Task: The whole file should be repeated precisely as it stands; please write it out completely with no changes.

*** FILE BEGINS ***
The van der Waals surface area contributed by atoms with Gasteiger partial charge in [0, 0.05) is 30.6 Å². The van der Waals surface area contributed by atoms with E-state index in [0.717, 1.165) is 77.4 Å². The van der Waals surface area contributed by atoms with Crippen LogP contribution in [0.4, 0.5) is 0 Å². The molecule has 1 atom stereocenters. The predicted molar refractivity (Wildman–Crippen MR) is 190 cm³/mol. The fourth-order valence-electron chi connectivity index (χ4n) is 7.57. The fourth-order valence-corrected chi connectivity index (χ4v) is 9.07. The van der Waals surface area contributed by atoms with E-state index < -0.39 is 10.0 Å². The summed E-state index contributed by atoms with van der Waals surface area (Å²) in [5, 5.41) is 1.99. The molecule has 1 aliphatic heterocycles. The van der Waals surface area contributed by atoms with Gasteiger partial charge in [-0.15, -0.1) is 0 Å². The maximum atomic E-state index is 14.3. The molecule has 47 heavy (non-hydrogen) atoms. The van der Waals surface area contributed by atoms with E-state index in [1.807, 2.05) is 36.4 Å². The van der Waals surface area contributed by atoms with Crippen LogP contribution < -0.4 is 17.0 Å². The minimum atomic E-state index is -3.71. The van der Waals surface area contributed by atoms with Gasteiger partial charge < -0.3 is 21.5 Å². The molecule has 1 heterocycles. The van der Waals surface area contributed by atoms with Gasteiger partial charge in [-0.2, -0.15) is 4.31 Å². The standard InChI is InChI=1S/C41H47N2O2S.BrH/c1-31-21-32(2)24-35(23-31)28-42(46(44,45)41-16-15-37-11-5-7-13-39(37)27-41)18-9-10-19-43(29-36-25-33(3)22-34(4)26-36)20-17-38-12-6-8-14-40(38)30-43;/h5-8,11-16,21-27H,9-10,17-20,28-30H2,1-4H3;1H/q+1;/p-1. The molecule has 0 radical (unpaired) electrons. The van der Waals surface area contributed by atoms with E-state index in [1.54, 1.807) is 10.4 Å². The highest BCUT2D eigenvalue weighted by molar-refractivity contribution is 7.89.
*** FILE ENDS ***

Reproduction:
The van der Waals surface area contributed by atoms with Gasteiger partial charge in [0, 0.05) is 30.6 Å². The van der Waals surface area contributed by atoms with E-state index in [0.717, 1.165) is 77.4 Å². The van der Waals surface area contributed by atoms with Crippen LogP contribution in [0.4, 0.5) is 0 Å². The molecule has 1 atom stereocenters. The predicted molar refractivity (Wildman–Crippen MR) is 190 cm³/mol. The fourth-order valence-electron chi connectivity index (χ4n) is 7.57. The fourth-order valence-corrected chi connectivity index (χ4v) is 9.07. The van der Waals surface area contributed by atoms with E-state index < -0.39 is 10.0 Å². The summed E-state index contributed by atoms with van der Waals surface area (Å²) in [5, 5.41) is 1.99. The molecule has 1 aliphatic heterocycles. The van der Waals surface area contributed by atoms with Gasteiger partial charge in [-0.15, -0.1) is 0 Å². The maximum atomic E-state index is 14.3. The molecule has 47 heavy (non-hydrogen) atoms. The van der Waals surface area contributed by atoms with E-state index in [1.807, 2.05) is 36.4 Å². The van der Waals surface area contributed by atoms with Crippen LogP contribution < -0.4 is 17.0 Å². The minimum atomic E-state index is -3.71. The van der Waals surface area contributed by atoms with Gasteiger partial charge < -0.3 is 21.5 Å². The molecule has 1 heterocycles. The van der Waals surface area contributed by atoms with Gasteiger partial charge in [-0.2, -0.15) is 4.31 Å². The standard InChI is InChI=1S/C41H47N2O2S.BrH/c1-31-21-32(2)24-35(23-31)28-42(46(44,45)41-16-15-37-11-5-7-13-39(37)27-41)18-9-10-19-43(29-36-25-33(3)22-34(4)26-36)20-17-38-12-6-8-14-40(38)30-43;/h5-8,11-16,21-27H,9-10,17-20,28-30H2,1-4H3;1H/q+1;/p-1. The molecule has 0 radical (unpaired) electrons. The van der Waals surface area contributed by atoms with E-state index in [1.54, 1.807) is 10.4 Å². The highest BCUT2D eigenvalue weighted by molar-refractivity contribution is 7.89.